The peanut butter blog led to more conversations, phone calls, and action than I could ever have imagined. It has also, unfortunately, given Shelley and I reputations as people who care deeply about peanut butter. I think the point was that we cared deeply about Haitians, but since peanut butter is a key ingredient in Reese’s Cups, I guess I don’t mind the affiliation too much. I was very pleased to hear that some churches took the blog to heart enough that they were led to reevaluate some of their short term missions strategies and policies. I was also glad that many people took seriously my recommendation (on facebook) to read “When Helping Hurts”.
Also, as a result of the peanut butter blog, I received a kind letter from somebody at Feed My Starving Children regarding the efforts they make to not upset local economies and to create jobs in the nations they serve. I sincerely applaud all these efforts, and the mere fact that this organization takes seriously the Biblical and ethical mandate to serve and care for the hungry. Too few people are doing so. Still, I would deeply urge solidarity with the poor (that means living near the people you serve and speaking their language, sharing their hurts, celebrating their victories, etc.) over a delivery model of missions & aid. The dehumanizing poverty charades that are often performed by charity recipients trying to secure unsustainable aid can’t easily endure under the arch of relationships and friendships that characterize a localized mission of solidarity. Visits, surveys, and interviews through hired translators will never give you the perspective gained by sharing life with the people you serve, and when the cultures are as disparate as those found in the U.S. and Haiti, there is more lost in translation (and shipping) than gained in assumptions about what the needs really are and how to help them. I still feel thoroughly that I am a learner in this culture, that I make mistakes, misjudgments, and misunderstandings daily, despite the fact that I’ve poured a lot into knowing Haitians well and living with them. I can’t imagine doing this based on the appearance of things rather than an intimate knowledge of people.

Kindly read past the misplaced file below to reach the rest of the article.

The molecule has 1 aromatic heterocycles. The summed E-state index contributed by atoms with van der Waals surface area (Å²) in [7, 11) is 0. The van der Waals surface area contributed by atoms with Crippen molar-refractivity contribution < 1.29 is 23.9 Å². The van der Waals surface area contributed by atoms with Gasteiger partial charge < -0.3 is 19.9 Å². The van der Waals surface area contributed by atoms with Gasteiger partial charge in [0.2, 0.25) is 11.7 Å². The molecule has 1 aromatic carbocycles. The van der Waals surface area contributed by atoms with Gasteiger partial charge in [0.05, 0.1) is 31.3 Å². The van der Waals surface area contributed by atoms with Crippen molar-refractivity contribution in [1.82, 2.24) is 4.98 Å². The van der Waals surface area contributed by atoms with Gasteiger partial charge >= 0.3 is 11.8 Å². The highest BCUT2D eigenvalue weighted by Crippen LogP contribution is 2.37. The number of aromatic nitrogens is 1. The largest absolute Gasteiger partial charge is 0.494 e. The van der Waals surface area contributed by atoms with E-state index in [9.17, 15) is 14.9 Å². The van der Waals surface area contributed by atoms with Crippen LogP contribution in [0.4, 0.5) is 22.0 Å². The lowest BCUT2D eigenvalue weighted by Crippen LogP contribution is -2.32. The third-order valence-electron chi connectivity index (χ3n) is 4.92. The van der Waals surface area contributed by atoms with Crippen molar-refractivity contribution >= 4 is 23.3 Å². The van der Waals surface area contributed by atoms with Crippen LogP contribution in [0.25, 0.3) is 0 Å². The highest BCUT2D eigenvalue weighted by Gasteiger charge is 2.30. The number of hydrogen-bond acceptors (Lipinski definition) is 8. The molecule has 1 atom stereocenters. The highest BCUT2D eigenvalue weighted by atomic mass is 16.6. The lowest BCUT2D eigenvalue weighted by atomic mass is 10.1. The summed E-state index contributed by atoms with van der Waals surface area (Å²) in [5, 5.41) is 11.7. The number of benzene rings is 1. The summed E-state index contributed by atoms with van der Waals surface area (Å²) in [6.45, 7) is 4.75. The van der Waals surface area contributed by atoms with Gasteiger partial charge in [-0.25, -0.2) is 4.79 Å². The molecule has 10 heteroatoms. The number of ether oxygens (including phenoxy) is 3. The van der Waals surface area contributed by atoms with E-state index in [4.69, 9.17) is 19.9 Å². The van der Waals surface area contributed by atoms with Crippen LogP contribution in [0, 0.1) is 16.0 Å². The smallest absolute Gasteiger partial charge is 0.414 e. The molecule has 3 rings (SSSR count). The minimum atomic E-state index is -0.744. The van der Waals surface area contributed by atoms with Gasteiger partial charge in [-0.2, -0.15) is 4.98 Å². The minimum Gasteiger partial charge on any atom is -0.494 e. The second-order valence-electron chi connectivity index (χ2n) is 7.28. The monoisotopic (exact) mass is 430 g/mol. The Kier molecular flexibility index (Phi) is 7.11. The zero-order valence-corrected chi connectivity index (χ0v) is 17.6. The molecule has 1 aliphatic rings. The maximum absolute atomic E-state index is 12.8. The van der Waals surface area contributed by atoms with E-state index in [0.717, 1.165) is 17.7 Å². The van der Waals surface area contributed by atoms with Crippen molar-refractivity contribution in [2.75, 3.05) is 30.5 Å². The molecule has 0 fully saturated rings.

I would also kick the dead horse that food is the most basic element of any economy, and if you upset that element by importing food bought from other farmers, you are harming the base economy of a nation: Even if you think you are freeing up their money for other enterprise, they’re still dependent at the end of the day if your free food is eliminating their capacity to feed themselves… especially in this era of fuel crisis and inflation. I would also repeat that shipping stuff that is already here to purchase, no matter your intentions, is a waste of money. Let me pull my foot out of Mr. Ed’s carcass and move on, lest my reputation as Peanut Butter Nazi sticks (to the roof of your mouth?)
A lot has happened in our lives since the last blog. Each of the following stories deserves a full report, and I wish we would have had time to write these blogs as these things happened… but we really don’t have time. That’s why we’re putting it to the vote. Which of these following Apparent Project stories do you want to hear? Read the descriptions and vote for your favorite below:
1. Presidential, Presidential, Presidential, Presidential! (visit!): Former President Bill Clinton visited the Apparent Project house and then a couple weeks later Shelley attended the Clinton Global Intitiative meeting in New York and met a bunch of beautiful and famous people who are interested in helping Haiti.